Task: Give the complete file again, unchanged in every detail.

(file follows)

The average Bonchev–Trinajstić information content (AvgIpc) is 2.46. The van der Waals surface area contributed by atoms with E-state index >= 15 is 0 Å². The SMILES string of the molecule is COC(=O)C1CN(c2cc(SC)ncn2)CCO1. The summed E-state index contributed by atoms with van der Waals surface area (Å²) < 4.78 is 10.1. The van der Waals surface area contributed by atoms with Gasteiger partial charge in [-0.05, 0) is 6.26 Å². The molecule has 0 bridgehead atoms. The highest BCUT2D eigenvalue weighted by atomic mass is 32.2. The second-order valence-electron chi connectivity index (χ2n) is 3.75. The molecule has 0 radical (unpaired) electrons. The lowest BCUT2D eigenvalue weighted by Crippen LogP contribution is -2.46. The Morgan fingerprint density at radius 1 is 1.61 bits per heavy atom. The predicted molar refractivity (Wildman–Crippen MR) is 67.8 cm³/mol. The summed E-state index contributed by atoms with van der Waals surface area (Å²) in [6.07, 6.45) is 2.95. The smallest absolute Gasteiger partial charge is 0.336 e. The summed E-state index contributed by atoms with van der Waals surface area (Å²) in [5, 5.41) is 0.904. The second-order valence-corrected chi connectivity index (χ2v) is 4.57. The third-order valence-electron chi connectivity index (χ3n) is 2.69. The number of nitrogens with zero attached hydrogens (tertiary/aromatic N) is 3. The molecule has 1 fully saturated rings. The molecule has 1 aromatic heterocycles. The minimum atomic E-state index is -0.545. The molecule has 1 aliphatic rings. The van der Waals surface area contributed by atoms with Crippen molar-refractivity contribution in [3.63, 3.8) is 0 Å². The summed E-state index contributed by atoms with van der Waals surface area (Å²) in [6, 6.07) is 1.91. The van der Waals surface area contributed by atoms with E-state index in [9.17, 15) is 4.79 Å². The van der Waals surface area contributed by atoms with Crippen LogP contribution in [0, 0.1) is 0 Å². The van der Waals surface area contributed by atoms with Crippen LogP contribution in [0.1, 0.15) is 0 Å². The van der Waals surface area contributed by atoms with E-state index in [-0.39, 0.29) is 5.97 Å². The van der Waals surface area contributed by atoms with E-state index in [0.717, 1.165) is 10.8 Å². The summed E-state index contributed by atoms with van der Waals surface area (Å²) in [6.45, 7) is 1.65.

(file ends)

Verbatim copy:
The average Bonchev–Trinajstić information content (AvgIpc) is 2.46. The van der Waals surface area contributed by atoms with E-state index >= 15 is 0 Å². The SMILES string of the molecule is COC(=O)C1CN(c2cc(SC)ncn2)CCO1. The summed E-state index contributed by atoms with van der Waals surface area (Å²) < 4.78 is 10.1. The van der Waals surface area contributed by atoms with Gasteiger partial charge in [-0.05, 0) is 6.26 Å². The molecule has 0 bridgehead atoms. The highest BCUT2D eigenvalue weighted by atomic mass is 32.2. The second-order valence-electron chi connectivity index (χ2n) is 3.75. The molecule has 0 radical (unpaired) electrons. The lowest BCUT2D eigenvalue weighted by Crippen LogP contribution is -2.46. The Morgan fingerprint density at radius 1 is 1.61 bits per heavy atom. The predicted molar refractivity (Wildman–Crippen MR) is 67.8 cm³/mol. The summed E-state index contributed by atoms with van der Waals surface area (Å²) in [6.07, 6.45) is 2.95. The smallest absolute Gasteiger partial charge is 0.336 e. The summed E-state index contributed by atoms with van der Waals surface area (Å²) in [5, 5.41) is 0.904. The second-order valence-corrected chi connectivity index (χ2v) is 4.57. The third-order valence-electron chi connectivity index (χ3n) is 2.69. The number of nitrogens with zero attached hydrogens (tertiary/aromatic N) is 3. The molecule has 1 fully saturated rings. The molecule has 1 aromatic heterocycles. The minimum atomic E-state index is -0.545. The molecule has 1 aliphatic rings. The van der Waals surface area contributed by atoms with Crippen molar-refractivity contribution in [3.63, 3.8) is 0 Å². The summed E-state index contributed by atoms with van der Waals surface area (Å²) in [6, 6.07) is 1.91. The van der Waals surface area contributed by atoms with E-state index in [9.17, 15) is 4.79 Å². The van der Waals surface area contributed by atoms with Crippen LogP contribution in [0, 0.1) is 0 Å². The van der Waals surface area contributed by atoms with Crippen LogP contribution in [0.1, 0.15) is 0 Å². The van der Waals surface area contributed by atoms with E-state index in [-0.39, 0.29) is 5.97 Å². The van der Waals surface area contributed by atoms with E-state index in [0.717, 1.165) is 10.8 Å². The summed E-state index contributed by atoms with van der Waals surface area (Å²) in [6.45, 7) is 1.65.